I would argue (although not with you; I have a feeling you'll agree with this) that Say Anything contains the Iconic Romantic Moment for Generation X, much as Casablanca (or maybe From Here to Eternity) has the I.R.M. for the Greatest Generation. Therefore, it should really be on the list.

I'm not sure what the Iconic Romantic Moment for the Baby Boomers would be. Maybe the scene at the end of The Graduate? Oh, no, wait: that's the Ironic Romantic Moment. Sorry. :-) Actually, I'm pretty sure it's one of several from Love Story.

Iron Giant should definitely be on some list, somewhere. I think modern animation gets overlooked unless all the characters look like they're made out of computer-generated Play-Doh.

Kelly Sedinger said...

I don't think that the Godfather makes "apologies" for bad men, but it's still a movie with bad men as its protagonists. As such, I'm just not willing to delve into it.

Kelly Sedinger said...

Love Story? Ick! "Love means never having to say you're sorry"? Huh?!

Anonymous said...

Um, I was talking about Iconic Romantic Moments, not necessarily good scenes. And as a matter of fact, that isn't the scene I was thinking of: I was thinking of the scene where they're walking through the autumn leaves and you can hear the crunching of the leaves over their voices. I was 4 when the movie came out, but I can pretty much guarantee you that for an awful lot of people who are about 15 years older than me, when they think of the romance of their youth they're picturing Ali McGraw and Ryan O'Neal scuffing through the autumn leaves, caught up in college-age angst, trying to make some sense of the world together.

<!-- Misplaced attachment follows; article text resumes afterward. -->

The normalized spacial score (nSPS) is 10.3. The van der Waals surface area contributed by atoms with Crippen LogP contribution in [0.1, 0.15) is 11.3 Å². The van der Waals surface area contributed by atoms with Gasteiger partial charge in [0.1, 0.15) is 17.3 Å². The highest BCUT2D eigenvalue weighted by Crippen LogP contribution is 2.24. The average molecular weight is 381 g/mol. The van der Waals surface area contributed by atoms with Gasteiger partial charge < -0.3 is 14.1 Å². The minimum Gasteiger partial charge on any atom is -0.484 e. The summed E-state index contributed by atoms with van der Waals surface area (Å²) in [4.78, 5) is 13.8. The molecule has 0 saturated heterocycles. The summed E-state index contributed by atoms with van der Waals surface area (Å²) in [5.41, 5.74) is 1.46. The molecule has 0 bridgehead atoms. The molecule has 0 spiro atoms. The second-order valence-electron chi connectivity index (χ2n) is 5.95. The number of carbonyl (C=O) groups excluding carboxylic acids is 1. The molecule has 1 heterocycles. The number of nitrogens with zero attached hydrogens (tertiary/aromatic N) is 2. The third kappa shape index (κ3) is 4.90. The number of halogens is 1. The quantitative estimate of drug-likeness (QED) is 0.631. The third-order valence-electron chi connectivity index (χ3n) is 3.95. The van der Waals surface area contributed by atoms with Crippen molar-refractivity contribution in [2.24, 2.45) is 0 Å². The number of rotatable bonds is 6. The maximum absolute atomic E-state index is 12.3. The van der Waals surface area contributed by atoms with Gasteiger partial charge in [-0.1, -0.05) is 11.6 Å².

But an awful lot of others probably think of "love means never having to say you're sorry." As nonsensical as that is, it seemed to hit a chord with a lot of young people back then. Of course, so did Jonathan Livingston Seagull.

Kelly Sedinger said...

OK, thanks for the clarification. I don't recall that scene specifically, but that's probably due to the Herculean efforts I made to expunge that movie from my memory!